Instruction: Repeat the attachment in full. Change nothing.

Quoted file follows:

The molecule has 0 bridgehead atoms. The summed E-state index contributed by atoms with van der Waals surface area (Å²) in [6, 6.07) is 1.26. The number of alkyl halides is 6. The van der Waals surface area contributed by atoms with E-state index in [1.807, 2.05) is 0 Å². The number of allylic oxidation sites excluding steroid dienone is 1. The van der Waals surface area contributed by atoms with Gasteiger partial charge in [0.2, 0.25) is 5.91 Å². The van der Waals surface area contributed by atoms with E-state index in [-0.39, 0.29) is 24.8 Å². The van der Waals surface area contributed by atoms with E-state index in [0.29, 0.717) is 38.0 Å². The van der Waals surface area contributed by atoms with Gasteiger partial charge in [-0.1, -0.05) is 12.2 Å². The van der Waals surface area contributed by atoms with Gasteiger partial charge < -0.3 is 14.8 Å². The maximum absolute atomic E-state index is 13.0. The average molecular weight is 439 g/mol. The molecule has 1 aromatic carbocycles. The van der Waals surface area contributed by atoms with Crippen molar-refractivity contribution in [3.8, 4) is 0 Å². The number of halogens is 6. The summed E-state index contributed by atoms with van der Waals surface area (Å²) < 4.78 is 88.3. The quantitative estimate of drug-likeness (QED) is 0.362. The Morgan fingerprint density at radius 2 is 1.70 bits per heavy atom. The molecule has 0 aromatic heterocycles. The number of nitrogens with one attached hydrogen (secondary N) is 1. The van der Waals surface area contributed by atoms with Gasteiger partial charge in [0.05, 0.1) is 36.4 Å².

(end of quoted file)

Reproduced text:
The molecule has 0 bridgehead atoms. The summed E-state index contributed by atoms with van der Waals surface area (Å²) in [6, 6.07) is 1.26. The number of alkyl halides is 6. The van der Waals surface area contributed by atoms with E-state index in [1.807, 2.05) is 0 Å². The number of allylic oxidation sites excluding steroid dienone is 1. The van der Waals surface area contributed by atoms with Gasteiger partial charge in [0.2, 0.25) is 5.91 Å². The van der Waals surface area contributed by atoms with E-state index in [-0.39, 0.29) is 24.8 Å². The van der Waals surface area contributed by atoms with E-state index in [0.29, 0.717) is 38.0 Å². The van der Waals surface area contributed by atoms with Gasteiger partial charge in [-0.1, -0.05) is 12.2 Å². The van der Waals surface area contributed by atoms with Gasteiger partial charge < -0.3 is 14.8 Å². The maximum absolute atomic E-state index is 13.0. The average molecular weight is 439 g/mol. The molecule has 1 aromatic carbocycles. The van der Waals surface area contributed by atoms with Crippen molar-refractivity contribution in [3.8, 4) is 0 Å². The number of halogens is 6. The summed E-state index contributed by atoms with van der Waals surface area (Å²) < 4.78 is 88.3. The quantitative estimate of drug-likeness (QED) is 0.362. The Morgan fingerprint density at radius 2 is 1.70 bits per heavy atom. The molecule has 0 aromatic heterocycles. The number of nitrogens with one attached hydrogen (secondary N) is 1. The van der Waals surface area contributed by atoms with Gasteiger partial charge in [0.05, 0.1) is 36.4 Å².